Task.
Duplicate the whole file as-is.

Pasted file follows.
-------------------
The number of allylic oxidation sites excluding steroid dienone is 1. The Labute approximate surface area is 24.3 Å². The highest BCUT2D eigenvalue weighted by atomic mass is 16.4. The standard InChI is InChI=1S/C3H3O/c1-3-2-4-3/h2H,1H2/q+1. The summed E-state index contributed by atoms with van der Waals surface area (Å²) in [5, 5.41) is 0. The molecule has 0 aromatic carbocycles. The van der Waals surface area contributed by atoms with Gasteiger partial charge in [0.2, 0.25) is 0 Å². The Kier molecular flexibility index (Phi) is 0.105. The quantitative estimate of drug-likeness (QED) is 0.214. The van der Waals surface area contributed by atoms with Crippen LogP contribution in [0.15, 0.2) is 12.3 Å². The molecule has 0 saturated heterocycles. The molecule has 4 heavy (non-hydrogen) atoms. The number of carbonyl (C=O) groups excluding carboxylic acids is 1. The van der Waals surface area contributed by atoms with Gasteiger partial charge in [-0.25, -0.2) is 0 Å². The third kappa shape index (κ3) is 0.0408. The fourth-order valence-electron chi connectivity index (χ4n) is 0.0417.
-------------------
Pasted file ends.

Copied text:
The number of allylic oxidation sites excluding steroid dienone is 1. The Labute approximate surface area is 24.3 Å². The highest BCUT2D eigenvalue weighted by atomic mass is 16.4. The standard InChI is InChI=1S/C3H3O/c1-3-2-4-3/h2H,1H2/q+1. The summed E-state index contributed by atoms with van der Waals surface area (Å²) in [5, 5.41) is 0. The molecule has 0 aromatic carbocycles. The van der Waals surface area contributed by atoms with Gasteiger partial charge in [0.2, 0.25) is 0 Å². The Kier molecular flexibility index (Phi) is 0.105. The quantitative estimate of drug-likeness (QED) is 0.214. The van der Waals surface area contributed by atoms with Crippen LogP contribution in [0.15, 0.2) is 12.3 Å². The molecule has 0 saturated heterocycles. The molecule has 4 heavy (non-hydrogen) atoms. The number of carbonyl (C=O) groups excluding carboxylic acids is 1. The van der Waals surface area contributed by atoms with Gasteiger partial charge in [-0.25, -0.2) is 0 Å². The third kappa shape index (κ3) is 0.0408. The fourth-order valence-electron chi connectivity index (χ4n) is 0.0417.